Leading article

Alliance surge has wider implications

While the basic statistics confirm that the DUP and Sinn Féin retain their position as by some distance the two largest groups, a number of other striking developments have emerged from the final results in the 2019 local government elections.

Both of the main parties can justifiably point to their strong overall mandates, effectively keeping the status quo in place, but they will also be aware that the gains they targeted in a range of areas largely failed to materialise.

There can be no doubt that the most significant advance was made by Alliance, which rose to an 11.5 per cent share of the vote, compared to 6.7 per cent five years ago, and saw its total of councillors jump from 32 to 53.

The SDLP remains just ahead of Alliance, after a mixed performance, while further down the scale the Greens are firmly moving forward and People Before Profit and a number of independents also made an impact.

It was a noticeably disappointing contest for the Ulster Unionists, who must surely realise that their recent backing for Brexit, with all its disastrous implications, as well as some deeply questionable PR and vote management tactics during the campaign, was a key factor in many of their former supporters switching to Alliance.

If there was a wider message coming from the Alliance surge, it was that the public is hugely frustrated with the Stormont deadlock and urgently wants to see our power sharing structures restored in a form which benefits all sections of society.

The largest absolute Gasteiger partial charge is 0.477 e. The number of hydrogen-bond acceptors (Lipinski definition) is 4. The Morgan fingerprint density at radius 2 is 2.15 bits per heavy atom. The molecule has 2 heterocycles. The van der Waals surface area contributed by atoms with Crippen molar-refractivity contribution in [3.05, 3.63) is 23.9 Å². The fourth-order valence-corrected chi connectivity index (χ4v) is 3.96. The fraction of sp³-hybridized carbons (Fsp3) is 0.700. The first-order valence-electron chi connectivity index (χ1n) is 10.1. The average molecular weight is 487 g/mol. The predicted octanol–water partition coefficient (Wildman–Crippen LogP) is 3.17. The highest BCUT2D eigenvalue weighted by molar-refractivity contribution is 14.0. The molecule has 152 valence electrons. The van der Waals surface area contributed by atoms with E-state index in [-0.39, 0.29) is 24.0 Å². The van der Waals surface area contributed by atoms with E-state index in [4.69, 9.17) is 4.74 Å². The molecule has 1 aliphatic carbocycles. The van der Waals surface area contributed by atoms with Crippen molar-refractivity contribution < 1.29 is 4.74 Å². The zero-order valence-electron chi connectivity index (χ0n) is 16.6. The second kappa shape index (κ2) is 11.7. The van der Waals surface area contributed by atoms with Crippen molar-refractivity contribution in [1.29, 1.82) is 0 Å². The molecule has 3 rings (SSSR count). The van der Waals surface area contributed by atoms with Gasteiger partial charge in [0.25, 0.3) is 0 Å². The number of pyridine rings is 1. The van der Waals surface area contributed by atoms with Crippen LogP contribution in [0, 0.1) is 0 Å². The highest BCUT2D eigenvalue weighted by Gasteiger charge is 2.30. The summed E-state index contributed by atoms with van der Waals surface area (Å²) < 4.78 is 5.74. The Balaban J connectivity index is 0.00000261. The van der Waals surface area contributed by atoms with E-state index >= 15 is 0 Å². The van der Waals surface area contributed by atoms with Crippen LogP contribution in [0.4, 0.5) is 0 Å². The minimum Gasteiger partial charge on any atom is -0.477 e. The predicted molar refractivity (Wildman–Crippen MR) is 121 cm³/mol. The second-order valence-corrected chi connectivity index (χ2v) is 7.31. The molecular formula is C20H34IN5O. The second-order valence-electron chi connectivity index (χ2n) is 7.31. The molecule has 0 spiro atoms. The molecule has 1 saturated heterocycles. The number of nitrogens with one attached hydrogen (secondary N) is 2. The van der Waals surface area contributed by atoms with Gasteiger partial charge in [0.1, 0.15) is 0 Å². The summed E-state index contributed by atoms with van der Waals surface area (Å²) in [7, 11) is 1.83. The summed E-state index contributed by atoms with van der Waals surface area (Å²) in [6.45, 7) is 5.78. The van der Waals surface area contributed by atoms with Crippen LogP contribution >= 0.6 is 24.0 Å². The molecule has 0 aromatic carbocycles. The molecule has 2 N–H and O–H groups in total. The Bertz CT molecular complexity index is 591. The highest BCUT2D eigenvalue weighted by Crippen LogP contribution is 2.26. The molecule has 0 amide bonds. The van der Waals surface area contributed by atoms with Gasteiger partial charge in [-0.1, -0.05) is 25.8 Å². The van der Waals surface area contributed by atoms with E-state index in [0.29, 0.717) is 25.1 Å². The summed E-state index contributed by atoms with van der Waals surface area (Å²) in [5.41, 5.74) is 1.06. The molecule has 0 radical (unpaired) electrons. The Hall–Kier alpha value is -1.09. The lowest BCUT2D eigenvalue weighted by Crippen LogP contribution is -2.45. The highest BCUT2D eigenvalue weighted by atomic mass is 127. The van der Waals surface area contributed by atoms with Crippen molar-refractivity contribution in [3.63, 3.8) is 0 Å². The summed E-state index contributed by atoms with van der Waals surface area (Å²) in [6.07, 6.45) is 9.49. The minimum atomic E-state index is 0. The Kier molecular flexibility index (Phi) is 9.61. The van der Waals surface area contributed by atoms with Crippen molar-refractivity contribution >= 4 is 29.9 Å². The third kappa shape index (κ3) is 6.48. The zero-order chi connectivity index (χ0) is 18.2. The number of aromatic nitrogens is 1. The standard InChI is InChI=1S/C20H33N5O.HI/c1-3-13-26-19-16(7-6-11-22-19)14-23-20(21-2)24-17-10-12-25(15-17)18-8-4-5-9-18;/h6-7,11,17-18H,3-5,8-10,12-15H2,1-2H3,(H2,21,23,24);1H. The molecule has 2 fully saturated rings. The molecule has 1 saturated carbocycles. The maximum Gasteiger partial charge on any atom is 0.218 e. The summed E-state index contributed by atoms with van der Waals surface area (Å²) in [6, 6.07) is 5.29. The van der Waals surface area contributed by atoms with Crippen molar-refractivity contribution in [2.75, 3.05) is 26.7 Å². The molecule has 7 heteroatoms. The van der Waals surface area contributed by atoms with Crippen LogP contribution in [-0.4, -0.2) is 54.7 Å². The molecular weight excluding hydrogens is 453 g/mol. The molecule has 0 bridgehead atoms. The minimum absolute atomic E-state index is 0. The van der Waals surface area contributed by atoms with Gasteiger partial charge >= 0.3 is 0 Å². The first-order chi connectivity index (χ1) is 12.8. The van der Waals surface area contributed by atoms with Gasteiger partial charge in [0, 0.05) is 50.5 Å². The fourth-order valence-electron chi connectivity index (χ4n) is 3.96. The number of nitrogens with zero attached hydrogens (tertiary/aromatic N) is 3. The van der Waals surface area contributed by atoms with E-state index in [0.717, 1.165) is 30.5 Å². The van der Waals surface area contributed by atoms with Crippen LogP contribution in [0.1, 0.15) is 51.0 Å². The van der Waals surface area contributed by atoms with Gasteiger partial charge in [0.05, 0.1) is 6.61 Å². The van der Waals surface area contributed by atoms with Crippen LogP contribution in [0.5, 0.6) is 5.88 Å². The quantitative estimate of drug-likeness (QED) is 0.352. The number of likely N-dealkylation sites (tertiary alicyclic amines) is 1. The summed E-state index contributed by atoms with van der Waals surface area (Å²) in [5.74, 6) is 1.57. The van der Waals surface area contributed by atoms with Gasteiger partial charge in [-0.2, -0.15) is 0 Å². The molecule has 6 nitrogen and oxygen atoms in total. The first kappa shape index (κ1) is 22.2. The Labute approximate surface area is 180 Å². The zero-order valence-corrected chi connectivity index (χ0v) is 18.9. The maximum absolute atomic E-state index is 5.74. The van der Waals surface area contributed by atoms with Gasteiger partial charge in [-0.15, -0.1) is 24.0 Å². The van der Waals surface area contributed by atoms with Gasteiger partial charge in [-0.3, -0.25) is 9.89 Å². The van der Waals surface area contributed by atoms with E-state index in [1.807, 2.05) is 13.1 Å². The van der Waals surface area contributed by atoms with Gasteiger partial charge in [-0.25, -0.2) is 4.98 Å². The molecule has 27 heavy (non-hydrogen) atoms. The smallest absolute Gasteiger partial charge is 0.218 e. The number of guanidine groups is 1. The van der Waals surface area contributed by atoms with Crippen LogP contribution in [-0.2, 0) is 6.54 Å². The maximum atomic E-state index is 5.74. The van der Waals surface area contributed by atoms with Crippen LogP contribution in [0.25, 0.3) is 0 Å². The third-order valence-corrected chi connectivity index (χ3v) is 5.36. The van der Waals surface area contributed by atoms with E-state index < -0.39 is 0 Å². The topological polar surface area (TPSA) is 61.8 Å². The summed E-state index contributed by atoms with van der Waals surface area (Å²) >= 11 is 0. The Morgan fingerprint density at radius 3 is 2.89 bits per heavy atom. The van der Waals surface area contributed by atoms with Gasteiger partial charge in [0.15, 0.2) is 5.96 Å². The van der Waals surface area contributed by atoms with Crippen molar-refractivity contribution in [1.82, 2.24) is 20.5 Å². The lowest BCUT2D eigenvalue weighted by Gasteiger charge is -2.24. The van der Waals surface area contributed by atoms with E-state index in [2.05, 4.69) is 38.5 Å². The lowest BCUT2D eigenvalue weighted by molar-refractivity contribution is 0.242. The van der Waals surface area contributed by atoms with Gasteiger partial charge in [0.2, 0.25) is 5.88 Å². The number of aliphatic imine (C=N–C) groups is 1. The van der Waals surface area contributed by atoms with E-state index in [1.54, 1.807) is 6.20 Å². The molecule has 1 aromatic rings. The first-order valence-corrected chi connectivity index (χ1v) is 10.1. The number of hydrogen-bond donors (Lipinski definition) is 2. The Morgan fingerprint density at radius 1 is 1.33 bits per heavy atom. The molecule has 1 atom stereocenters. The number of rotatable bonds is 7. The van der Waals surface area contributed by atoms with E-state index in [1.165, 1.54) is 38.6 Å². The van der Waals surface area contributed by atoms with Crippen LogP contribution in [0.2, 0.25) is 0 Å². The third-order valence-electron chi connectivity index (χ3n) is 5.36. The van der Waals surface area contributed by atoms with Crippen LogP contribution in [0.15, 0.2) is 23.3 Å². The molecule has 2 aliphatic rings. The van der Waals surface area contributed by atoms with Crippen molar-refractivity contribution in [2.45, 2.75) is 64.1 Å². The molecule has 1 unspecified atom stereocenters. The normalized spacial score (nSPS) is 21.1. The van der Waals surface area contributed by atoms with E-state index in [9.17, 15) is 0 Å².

Inter party talks will resume tomorrow, although there are few expectations that a breakthrough of any kind is possible before the European elections which are due at the end of the month.

All eyes will also be on the eagerly awaited report of the public inquiry into the Renewable Heat Incentive scandal, which does not yet have a publication date but is thought to be unlikely to appear before June at the earliest.

The final outcome of the investigation into the RHI debacle, which may eventually cost tax-payers over £500m, has major implications across the board but can only be hugely damaging to the credibility of the DUP

It is essentially a question of whether the DUP will respond by merely sacrificing some of its already discredited special advisers or, in the interests of bringing back our devolved structures, go much further and instigate changes at a senior level in the party.

With a European election approaching in which the third and final seat will be the subject of a ferocious and high stakes battle, we are moving into a particularly intriguing political period.

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